Driving back, for the umpteenth time, along the A30, and then the A39 – I’ve been doing this with monotonous frequency if not regularity in the quest for i. a house and then ii. work done on it – I passed, yet again, something that never fails to lift my spirits. Just a mile or so from Winnard’s Perch (although the sign has dropped its final ‘h’ becoming ‘Winnards Perc ’) – which, as I’m sure all you students of language and dialect know, derives its name from the Redwing, a bird only seen so far South-west in exceptionally harsh winters, when it seems barely able to survive, hence the Cornish simile for anyone poorly, sick, or failing ‘wisht as a winnard’ – just a mile or so, as I say, I saw once more this phenomenon that never fails to lift my spirits, sometimes even bringing an involuntary smile to my cynical and time-worn countenance (not quite yet ‘wisht as a winnard’). The road dips and winds quite sharply, and if you’ve got to ‘Halfway House’, pondering yet again, ‘…but between where and where?’, you’ll have missed this jeu d’esprit.
But what is this ‘something’, you ask, that continues to bring me such joy? Is it a Dolmen, a Cromlech, or a Fougou, a stone-circle? Something, perhaps as talismanic as ‘the great vision of the guarded Mount, which pace Milton, ‘looks towards Namancos and Bayona’s hold’? No, no, others of you impatiently cry, it is – it must be! -a Logan Rock, but one that actually still rocks, no impious Naval hand having dared dislodge it!
Alas, dear, clamant readers, you vaunt and flaunt your archaeological and topographical learning in vain: it is, of all things… I very nearly said ‘a mere gate’. Now, you and I, dear, intrigued readers, know full well that, in the English countryside there are gates, gates which even the acutest minds of post-war Socialists proved unable to ration – or rationalise out of existence; and even in the Cornish countryside – patronise and belittle it and us as much as you will – you cannot deny that there are gates, many of them, possibly ‘mere gates’. No ‘mere gate’ this – far from it! This is an unnecessary gate, a gate the superfluity of which would have offended the rationality of those post-war planners, who would have abolished it before you could stutter ‘Sir Stafford Cripps’ or mumble ‘Emmanuel Shinwell’; furthermore – as I shall shew shortly – this gate, as well as being surplus to requirements, is actually offensive, over and above its offensiveness in merely existing as a relic of a bygone era, a fossil, a useless monument to the inefficiency of anti-progressive modes of thinking, this gate, I so nearly deemed a ‘mere gate’ (‘though, if there is a Mere on which ‘the wailing died away’, it is, perhaps a little further off), is doubly offensive, because it is provocative.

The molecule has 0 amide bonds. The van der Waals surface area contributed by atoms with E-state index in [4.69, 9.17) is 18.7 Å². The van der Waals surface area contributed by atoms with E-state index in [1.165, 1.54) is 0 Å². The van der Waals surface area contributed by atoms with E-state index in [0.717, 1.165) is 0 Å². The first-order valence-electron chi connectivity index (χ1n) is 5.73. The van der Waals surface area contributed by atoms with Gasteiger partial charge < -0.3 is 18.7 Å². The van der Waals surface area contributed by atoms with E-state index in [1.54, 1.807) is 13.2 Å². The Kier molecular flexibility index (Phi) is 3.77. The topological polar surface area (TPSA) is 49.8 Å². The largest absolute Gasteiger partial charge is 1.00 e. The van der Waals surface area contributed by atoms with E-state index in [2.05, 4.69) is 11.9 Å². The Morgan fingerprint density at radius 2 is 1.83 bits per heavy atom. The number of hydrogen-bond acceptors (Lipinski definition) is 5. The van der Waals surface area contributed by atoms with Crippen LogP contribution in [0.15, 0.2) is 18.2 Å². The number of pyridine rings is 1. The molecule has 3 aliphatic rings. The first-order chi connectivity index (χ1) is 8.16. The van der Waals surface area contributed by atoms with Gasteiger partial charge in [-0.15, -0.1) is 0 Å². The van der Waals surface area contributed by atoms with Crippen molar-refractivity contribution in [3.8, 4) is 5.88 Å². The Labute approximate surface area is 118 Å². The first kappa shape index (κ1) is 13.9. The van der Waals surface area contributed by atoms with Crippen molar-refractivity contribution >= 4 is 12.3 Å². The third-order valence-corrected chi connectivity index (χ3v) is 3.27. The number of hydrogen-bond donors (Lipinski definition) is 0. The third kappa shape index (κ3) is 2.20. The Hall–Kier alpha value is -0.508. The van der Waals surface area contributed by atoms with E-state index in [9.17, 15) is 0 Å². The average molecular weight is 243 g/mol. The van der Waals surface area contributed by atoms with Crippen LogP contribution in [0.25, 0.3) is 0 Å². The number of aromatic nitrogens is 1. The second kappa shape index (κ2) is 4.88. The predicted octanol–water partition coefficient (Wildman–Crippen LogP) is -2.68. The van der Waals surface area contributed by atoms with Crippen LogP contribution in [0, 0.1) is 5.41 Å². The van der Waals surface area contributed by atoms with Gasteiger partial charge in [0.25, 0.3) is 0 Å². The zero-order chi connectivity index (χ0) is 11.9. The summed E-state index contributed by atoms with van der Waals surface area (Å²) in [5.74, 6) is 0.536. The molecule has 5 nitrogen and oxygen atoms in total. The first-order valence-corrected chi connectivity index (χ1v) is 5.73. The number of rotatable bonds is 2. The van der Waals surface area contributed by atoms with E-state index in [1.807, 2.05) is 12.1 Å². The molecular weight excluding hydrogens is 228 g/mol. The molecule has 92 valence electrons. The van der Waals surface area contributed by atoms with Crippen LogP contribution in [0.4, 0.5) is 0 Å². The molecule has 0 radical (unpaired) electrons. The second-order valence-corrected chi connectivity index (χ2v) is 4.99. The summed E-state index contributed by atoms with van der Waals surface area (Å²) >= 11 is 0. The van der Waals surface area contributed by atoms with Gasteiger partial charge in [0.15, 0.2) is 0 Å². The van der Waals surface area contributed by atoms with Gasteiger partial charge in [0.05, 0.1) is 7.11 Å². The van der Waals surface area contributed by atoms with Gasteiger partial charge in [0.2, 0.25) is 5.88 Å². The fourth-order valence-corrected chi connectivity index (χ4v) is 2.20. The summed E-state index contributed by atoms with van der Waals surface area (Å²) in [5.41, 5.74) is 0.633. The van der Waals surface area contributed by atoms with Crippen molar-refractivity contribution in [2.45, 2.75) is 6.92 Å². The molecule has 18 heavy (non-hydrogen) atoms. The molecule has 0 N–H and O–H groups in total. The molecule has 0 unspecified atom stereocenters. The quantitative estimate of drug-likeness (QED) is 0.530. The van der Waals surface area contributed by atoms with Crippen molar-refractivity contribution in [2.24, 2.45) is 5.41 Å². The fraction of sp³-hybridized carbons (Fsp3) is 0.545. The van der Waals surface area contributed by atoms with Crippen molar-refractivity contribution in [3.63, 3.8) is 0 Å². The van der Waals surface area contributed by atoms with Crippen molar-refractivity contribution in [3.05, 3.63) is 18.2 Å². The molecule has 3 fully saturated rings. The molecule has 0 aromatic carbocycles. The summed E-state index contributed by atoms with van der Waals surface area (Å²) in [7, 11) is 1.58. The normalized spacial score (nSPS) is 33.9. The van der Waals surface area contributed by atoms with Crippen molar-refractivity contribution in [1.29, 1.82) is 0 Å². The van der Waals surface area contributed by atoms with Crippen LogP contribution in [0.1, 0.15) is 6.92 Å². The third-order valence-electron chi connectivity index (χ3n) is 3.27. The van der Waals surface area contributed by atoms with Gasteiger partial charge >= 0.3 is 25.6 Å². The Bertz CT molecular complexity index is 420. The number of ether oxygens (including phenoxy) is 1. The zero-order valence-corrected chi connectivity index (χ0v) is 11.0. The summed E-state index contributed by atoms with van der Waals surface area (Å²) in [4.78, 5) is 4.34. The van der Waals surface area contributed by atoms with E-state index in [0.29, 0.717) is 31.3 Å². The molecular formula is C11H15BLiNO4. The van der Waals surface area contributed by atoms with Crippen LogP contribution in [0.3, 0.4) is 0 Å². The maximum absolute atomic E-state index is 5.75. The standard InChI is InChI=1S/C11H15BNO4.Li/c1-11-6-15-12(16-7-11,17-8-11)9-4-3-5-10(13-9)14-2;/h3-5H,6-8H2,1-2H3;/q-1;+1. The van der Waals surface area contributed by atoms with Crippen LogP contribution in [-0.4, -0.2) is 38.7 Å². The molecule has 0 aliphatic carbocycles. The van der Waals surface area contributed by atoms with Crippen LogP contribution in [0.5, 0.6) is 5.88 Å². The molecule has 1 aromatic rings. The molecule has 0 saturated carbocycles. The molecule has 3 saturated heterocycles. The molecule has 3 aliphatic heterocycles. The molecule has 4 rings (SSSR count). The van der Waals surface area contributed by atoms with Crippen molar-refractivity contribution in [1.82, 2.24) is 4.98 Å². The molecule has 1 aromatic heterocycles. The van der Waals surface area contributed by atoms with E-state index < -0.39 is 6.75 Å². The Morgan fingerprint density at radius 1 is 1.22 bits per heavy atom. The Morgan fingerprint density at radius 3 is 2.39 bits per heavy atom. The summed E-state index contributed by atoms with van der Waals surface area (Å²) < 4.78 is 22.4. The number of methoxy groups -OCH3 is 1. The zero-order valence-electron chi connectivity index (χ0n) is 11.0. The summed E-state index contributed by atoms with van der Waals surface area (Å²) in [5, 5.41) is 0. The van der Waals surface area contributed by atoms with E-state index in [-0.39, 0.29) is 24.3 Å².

‘Gates are, brothers (and sisters) as you know means of exclusion: the landed classes, in league with the peasants – the Kulaks – put them up in a vain attempt to deny us access to The Land, to exercise our immemorial right to trample their crops, infuriate their calf-minding cattle, and let our dogs worry their pregnant ewes or their lambs to death’… but, like them, I Ramble.
For this by-no-means-mere, more-than-five-barred gate is doubly offensive to the hive-mind not just because it seems to rejoice in its Contingency, as much as, I suppose, the A39 (‘Atlantic Way’) rejoices in its Necessity, but also because it vaunts and flaunts it – more even than I accused you earlier with your misplaced archaeological and topographical learning. Approaching it from the English side, you are almost completely unaware of its existence: from the Cornish side – there it is, almost facing you for just a few seconds. For those few seconds, you see a gate, whose bars have been painted in red, white, and blue, in a very presentable version of our Country’s Flag.
Until The Campaign began, each return-journey was made less wearisome at the prospect of this unnecessary gate, and I smiled to myself at the thought of how someone of absolutely no account to ‘the metropolitan elite’ (such as the unforgivable ‘Conservative’ M.P. who welcomed the disappearance of ‘boring fields’ – ‘Let them eat concrete’ Mr. Boles?), probably a farmer’s son, had dared to paint the Union flag on a gate, potentially inviting swoops from E.U. quislings, demanding the paint be removed, then quietly surprised and delighted that no such stern edicts were issued; as The Campaign got into full swing, and even I had occasional twinges of doubt, the vision of this red-white-and-blue gate became symbolic, talismanic: ‘There is hope yet’ it whispered; “Are we down-hearted?” it asked (a ‘num’ question, in Latin?).
One day, on my weary return trip, I’ll stop, when safe, step out, and photograph it lest you should think my tale is one with the Zennor mermaid, and, as you all know, ‘the camera never lies’: I thought…
… but today, as I got there at just before half-past eight, on my way down, at some peril to my life, I pulled into a lay-by, walked the half-mile back, and took some photographs – like this one: